Glue together the first joint’s mitred edge and the second joint’s adjoining mitred edge with PVA. Repeat this process, working anticlockwise around the room until you reach the other side of the room.

8. Caulk the Gaps

Load the caulk tube into a sealant gun and cut the end at a 45-degree angle to make it easier to control the caulk. 

Drag the tip over the top edge of the skirting board butting against the wall. Wet your finger and smooth as you go to ensure the caulk goes into every gap.

Pro Tip: If you don’t want to use your finger to smooth the caulk, use a wet cloth instead.

Caulking like a pro takes practice, and the video below by Charlie DIYte demonstrates the correct technique:

YouTube player

9. Fill and Smooth Nail/Screw Holes

Grab the wood filler and a decorator’s knife and fill the exposed holes where the screw and nail heads sit.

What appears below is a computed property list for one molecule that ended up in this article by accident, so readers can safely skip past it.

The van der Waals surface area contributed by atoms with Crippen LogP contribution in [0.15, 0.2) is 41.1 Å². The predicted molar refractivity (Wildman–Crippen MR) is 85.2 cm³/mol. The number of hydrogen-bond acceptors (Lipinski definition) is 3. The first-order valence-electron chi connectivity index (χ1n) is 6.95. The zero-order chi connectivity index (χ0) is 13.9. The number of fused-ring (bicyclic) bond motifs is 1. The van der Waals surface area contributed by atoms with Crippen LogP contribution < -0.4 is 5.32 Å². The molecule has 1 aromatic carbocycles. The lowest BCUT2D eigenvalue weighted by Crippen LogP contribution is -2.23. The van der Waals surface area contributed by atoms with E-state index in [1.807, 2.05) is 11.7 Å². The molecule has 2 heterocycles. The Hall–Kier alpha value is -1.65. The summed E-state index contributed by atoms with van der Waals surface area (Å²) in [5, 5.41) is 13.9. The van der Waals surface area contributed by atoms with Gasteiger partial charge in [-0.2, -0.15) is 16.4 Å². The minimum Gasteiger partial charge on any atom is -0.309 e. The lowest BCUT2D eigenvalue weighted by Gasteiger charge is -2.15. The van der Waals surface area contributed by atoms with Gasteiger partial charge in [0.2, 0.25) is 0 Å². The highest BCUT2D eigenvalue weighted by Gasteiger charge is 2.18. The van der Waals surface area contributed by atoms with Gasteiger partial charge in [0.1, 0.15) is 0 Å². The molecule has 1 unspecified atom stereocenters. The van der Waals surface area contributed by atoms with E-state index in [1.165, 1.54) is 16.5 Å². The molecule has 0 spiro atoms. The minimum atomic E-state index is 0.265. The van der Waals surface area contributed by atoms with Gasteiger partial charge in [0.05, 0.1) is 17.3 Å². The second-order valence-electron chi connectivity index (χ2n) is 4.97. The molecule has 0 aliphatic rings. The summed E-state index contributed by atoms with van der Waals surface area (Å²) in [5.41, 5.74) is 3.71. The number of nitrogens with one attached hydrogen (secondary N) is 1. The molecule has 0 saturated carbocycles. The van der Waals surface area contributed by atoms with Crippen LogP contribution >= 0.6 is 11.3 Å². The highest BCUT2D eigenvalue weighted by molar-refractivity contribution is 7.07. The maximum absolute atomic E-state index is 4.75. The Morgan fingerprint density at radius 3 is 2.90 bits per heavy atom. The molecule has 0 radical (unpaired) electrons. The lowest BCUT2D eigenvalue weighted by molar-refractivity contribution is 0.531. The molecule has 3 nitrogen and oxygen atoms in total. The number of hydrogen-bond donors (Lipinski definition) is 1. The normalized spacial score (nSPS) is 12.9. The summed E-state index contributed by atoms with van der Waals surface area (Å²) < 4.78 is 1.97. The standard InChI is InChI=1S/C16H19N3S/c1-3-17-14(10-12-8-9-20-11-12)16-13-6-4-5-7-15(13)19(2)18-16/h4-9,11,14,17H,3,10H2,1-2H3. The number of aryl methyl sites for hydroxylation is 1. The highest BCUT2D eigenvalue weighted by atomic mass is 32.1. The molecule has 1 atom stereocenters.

Follow the instructions for drying times, then smooth it with 220-grit sandpaper. You’re now ready to start painting or staining. 

Final Thoughts

Skirting boards finish off a room, so while it’s tempting to rush this project, the more time you take, the better. 

If you want to see the whole process in action, watch the video below by Charlie DIYte:

YouTube player

Once you’ve installed a few skirting boards, you’ll get the hang of it. However, if the idea of doing it yourself fills you with dread, check out Rated People for local experts.